Like some other sectors in our economy, agriculture too is distorted by input subsidies and support prices. The government’s interference, on pretext of powerful lobbies, reigns supreme and open market operations are absent. In this article I will discuss implications of support price for the rice crop which is currently being harvested. Instead of utilising macro-economic data let’s take a look at a true story of a typical small grower in Punjab.
Like every year, the populist government has announced support price for rice growers. This year the erstwhile PASSCO (Pakistan Agriculture Supply and Storage Corporation) has offered Rs1,200 to Rs1,250 per 40 kg to rice growers. To find it out for myself, I made a special visit to my village in Central Punjab, where my family members, all of them small growers, had not only harvested the crop, but also encashed it. Instead of selling to their benevolent government, they decided to sell their crop to the open market through an “exploitative” middleman. Outrageously, the open market offered them around 20% less than what the government had announced, but using their free will, the growers still sold!
The following story narrates in detail why many growers decide to pick the low price of open market over high price of the government.
When the government announces support price, it uses discriminatory methods to qualify certain growers by putting some conditions. The first condition is that the growers have to obtain a jute bag, called bar-dana, that is available only at government stores. In critical times however, as market fundamentals would predict, these bags vanish and are sold on the black market. The second problem is that even if these bags are available, they are not enough to cater to demand. Thus the growers either beg the inspectors to supply them sufficient bags or resort to agents to actually pay a commission to get these bags, which otherwise are “free”. They are “free” only as much as we want them to believe, otherwise they are paid by some of other tax payers.
The second condition is that once the lucky growers, who receive sufficient quantity of bags, are ready to sell their produce, they will need to form a queue in front of government stores. They can wait and see numerous large growers, who can influence government inspectors, overtake them and sell their produce. This process can take couple of days. In the meanwhile the lack of adequate storage is a constant threat to his produce.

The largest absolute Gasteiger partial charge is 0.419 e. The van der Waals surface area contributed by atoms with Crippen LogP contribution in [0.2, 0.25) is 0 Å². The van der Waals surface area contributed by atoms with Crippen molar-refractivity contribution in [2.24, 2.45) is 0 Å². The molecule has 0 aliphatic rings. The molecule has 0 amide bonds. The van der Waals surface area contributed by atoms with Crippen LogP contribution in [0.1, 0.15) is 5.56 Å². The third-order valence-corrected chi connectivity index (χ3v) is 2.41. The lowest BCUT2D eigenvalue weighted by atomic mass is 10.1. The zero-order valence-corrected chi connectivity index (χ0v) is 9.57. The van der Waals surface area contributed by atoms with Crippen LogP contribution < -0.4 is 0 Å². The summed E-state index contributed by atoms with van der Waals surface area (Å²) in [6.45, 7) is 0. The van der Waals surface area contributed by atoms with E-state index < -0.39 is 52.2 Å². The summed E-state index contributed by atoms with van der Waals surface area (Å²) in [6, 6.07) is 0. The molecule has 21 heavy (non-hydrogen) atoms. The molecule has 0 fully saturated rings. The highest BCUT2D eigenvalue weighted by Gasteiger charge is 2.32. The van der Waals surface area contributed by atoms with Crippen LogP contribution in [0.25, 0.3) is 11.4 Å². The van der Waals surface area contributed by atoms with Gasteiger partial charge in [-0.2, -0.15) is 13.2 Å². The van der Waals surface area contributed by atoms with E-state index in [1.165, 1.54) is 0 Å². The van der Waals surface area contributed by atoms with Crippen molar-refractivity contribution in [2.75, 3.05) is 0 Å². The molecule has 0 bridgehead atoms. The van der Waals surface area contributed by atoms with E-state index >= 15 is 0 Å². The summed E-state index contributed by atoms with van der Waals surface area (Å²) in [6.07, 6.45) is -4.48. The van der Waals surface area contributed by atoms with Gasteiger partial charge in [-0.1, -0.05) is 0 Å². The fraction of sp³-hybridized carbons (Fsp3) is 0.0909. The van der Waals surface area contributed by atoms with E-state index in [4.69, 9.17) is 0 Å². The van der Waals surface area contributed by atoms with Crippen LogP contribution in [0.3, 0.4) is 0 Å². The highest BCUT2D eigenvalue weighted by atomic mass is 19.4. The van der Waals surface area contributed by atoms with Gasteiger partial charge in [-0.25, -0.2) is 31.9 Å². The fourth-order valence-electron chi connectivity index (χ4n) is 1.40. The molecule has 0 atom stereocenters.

This extends his trial to yet another, third condition. The government inspector will inspect the quality of produce and is authorised to reject the lot. Once this rejection is announced, the grower, who had painstakingly arranged the jute bag and had waited for a good couple of days, has to go back. This means that he will now bear an additional transportation and storage cost. If he is lucky on his way back, he finds a “self-interested” middleman, who offers him cash and purchases the produce, at a discount.
In the event the farmer is lucky enough to sell to the government, he won’t get paid right away. The government stores do not carry cash! The farmers get a receipt and get paid in a few weeks time.
An intelligent, self-respecting and business savvy grower, especially small grower, which is the case with 90% of our farmers, will always compare the out of pocket expense and the implied opportunity cost of resorting to the government support price. It is true that he is not literate by our standards, but he is very well educated about the economics of his livelihood. In fact, my typical farmer has already calculated an open market equivalent to support price. If the government price is Rs1,200, then after considering all the hassles mentioned above, the grower would be happy to sell his crop for Rs1,000, on ex-farm basis, against hard cash. Thus the open market keeps the prices under control and offer some respite to the struggling urban consumers.
There are several policy lessons from this true story. First, state intervention in commodity pricing, ostensibly done for welfare, is not only an economic but also political nonsense. A frustrated farmer in the presence of a support price is more belligerent than a struggling farmer in the absence of a support price. Secondly, when you curtail open markets, black markets emerge. The condition of carrying the produce in government provided jute bags should go. Thirdly, even the illiterate farmers can make rational and well-informed economic decisions, only if the all-knowing, benevolent government gets aside and vanishes.
The writer is founder and managing Partner of a research firm, Development Pool
Published in The Express Tribune, November 28th, 2011.